57
views
0
recommends
+1 Recommend
0 collections
    0
    shares
      • Record: found
      • Abstract: found
      • Article: not found

      Shape of the relapse curve and long-term abstinence among untreated smokers.

      Addiction (Abingdon, England)
      Humans, Prospective Studies, Recurrence, Self Care, Smoking, prevention & control, Smoking Cessation, methods, Survival Analysis, Time Factors

      Read this article at

      ScienceOpenPubMed
      Bookmark
          There is no author summary for this article yet. Authors can add summaries to their articles on ScienceOpen to make them more accessible to a non-specialist audience.

          Abstract

          To describe the relapse curve and rate of long-term prolonged abstinence among smokers who try to quit without treatment. Systematic literature review. Cochrane Reviews, Dissertation Abstracts, Excerpt Medica, Medline, Psych Abstracts and US Center for Disease Control databases plus bibliographies of articles and requests of scientists. Prospective studies of self-quitters or studies that included a no-treatment control group. Two reviewers independently extracted data in a non-blind manner. The number of studies was too small and the data too heterogeneous for meta-analysis or other statistical techniques. There is a paucity of studies reporting relapse curves of self-quitters. The existing eight relapse curves from two studies of self-quitters and five no-treatment control groups indicate most relapse occurs in the first 8 days. These relapse curves were heterogeneous even when the final outcome was made similar. In terms of prolonged abstinence rates, a prior summary of 10 self-quitting studies, two other studies of self-quitters and three no-treatment control groups indicate 3-5% of self-quitters achieve prolonged abstinence for 6-12 month after a given quit attempt. More reports of relapse curves of self-quitters are needed. Smoking cessation interventions should focus on the first week of abstinence. Interventions that produce abstinence rates of 5-10% may be effective. Cessation studies should report relapse curves.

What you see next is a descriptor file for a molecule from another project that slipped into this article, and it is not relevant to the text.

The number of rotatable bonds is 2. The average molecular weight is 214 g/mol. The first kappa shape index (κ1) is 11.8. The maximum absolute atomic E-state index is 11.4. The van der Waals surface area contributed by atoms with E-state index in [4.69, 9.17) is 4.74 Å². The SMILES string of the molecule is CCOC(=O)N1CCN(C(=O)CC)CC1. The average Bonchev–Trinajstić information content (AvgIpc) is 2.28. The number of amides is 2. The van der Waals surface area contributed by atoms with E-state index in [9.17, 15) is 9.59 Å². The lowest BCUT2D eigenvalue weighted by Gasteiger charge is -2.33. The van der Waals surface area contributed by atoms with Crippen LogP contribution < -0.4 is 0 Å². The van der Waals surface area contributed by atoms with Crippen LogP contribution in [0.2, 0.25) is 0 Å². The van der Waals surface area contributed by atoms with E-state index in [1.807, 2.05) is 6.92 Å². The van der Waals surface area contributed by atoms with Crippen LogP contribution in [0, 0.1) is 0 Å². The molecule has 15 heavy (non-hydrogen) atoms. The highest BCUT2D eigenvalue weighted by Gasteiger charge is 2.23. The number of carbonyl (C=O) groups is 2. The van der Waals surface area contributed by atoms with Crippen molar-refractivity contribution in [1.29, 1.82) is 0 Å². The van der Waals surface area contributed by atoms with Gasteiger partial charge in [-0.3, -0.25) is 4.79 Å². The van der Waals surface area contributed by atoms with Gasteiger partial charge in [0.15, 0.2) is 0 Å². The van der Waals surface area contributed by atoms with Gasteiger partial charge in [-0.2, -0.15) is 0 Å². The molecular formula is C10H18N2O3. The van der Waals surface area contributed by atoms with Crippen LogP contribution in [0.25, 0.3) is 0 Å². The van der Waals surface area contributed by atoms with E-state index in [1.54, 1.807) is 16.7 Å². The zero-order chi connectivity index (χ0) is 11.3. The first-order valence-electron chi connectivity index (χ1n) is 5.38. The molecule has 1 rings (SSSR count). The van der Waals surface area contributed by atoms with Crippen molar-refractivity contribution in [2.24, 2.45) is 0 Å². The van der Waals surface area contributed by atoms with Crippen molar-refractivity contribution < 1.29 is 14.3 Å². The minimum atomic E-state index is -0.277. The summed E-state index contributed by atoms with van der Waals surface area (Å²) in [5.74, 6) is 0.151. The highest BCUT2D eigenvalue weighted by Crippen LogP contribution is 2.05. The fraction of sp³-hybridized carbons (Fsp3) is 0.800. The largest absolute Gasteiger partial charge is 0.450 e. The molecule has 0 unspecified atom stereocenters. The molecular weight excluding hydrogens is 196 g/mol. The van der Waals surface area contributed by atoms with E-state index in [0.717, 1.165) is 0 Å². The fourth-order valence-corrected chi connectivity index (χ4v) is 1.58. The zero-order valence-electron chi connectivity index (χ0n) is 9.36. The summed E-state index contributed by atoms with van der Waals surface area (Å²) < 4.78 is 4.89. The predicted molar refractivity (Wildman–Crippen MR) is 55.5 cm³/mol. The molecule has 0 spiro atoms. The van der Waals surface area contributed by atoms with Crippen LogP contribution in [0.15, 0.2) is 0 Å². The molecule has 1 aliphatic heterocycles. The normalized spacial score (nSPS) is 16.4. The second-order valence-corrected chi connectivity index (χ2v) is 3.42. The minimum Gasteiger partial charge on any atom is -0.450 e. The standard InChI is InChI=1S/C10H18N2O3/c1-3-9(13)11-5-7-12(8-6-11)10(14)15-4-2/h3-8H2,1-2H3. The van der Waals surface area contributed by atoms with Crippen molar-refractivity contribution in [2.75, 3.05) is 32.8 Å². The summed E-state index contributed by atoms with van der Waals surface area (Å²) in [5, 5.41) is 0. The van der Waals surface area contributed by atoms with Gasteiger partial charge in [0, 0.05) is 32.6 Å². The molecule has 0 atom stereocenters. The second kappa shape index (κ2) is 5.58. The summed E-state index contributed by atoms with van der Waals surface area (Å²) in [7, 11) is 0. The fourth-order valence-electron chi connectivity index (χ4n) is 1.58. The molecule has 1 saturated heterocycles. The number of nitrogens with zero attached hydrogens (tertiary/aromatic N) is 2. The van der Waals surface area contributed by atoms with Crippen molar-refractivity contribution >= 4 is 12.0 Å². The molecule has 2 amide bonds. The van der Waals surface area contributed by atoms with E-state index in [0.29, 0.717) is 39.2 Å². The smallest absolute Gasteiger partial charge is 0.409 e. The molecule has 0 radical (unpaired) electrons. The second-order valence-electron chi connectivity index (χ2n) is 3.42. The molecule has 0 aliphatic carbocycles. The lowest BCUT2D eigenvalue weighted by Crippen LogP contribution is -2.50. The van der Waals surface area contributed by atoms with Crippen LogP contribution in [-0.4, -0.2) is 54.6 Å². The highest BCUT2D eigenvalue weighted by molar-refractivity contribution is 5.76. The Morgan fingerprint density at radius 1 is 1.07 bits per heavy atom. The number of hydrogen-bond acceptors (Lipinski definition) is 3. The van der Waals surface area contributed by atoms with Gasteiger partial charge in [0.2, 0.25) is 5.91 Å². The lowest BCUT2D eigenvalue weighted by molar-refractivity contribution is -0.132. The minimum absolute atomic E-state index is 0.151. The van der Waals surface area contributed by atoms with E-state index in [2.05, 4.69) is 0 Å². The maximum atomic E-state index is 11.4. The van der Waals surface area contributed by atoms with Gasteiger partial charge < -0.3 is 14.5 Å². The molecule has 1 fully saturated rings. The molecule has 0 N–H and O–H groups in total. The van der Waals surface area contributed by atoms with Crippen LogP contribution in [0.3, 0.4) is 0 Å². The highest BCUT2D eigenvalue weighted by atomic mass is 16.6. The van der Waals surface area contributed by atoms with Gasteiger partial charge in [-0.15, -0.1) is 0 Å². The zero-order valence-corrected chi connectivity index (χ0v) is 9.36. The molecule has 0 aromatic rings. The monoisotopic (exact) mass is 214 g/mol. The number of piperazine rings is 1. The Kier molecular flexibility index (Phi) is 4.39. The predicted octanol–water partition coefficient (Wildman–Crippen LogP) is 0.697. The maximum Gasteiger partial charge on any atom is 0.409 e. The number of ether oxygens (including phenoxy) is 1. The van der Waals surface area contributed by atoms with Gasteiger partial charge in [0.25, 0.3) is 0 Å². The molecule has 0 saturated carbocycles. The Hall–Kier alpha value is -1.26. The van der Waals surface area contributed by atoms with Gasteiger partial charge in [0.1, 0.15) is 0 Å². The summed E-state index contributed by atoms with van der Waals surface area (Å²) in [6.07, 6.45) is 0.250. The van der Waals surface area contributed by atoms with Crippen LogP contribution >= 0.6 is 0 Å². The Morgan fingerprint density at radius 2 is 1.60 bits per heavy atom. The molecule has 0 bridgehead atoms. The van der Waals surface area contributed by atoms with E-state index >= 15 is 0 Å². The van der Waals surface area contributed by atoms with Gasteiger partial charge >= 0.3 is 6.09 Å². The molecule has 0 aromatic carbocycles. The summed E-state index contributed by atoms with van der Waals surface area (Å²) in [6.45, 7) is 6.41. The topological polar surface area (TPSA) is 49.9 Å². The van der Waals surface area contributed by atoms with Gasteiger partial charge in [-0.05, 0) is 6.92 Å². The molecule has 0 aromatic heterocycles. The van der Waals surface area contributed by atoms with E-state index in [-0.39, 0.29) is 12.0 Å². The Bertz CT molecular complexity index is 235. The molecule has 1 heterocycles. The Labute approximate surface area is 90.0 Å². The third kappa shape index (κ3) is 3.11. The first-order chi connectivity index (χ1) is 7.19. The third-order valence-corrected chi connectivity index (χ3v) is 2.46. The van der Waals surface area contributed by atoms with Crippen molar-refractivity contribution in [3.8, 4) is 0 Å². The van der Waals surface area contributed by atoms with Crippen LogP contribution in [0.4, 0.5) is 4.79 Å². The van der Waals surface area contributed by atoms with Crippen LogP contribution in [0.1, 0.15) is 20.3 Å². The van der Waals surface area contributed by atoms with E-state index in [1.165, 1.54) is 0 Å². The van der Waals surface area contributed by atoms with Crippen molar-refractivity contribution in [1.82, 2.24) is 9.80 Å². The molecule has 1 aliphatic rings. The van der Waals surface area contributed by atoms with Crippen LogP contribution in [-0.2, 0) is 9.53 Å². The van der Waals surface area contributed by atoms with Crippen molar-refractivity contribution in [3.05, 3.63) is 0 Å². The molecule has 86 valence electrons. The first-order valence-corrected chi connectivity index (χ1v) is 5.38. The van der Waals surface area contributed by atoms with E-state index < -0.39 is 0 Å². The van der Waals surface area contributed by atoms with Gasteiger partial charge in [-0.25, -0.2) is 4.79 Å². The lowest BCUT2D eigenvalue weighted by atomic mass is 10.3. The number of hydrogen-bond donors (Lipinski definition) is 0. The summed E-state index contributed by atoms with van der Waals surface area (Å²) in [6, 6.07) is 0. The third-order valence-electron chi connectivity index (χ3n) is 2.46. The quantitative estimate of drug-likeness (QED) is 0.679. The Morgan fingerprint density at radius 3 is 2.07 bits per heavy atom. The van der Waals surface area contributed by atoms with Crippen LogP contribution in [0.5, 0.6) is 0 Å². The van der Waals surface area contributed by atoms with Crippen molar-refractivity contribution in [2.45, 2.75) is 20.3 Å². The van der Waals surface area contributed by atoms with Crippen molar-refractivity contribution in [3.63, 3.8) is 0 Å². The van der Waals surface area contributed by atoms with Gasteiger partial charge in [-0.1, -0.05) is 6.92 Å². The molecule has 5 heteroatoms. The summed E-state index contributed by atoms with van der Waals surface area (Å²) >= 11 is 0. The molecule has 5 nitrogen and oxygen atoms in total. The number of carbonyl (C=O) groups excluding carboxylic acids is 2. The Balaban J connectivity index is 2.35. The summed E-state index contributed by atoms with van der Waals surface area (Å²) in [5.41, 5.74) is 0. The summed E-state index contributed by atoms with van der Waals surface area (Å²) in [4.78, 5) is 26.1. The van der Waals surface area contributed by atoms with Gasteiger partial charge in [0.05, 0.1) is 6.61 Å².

Related collections

          Author and article information

          Comments

          Comment on this article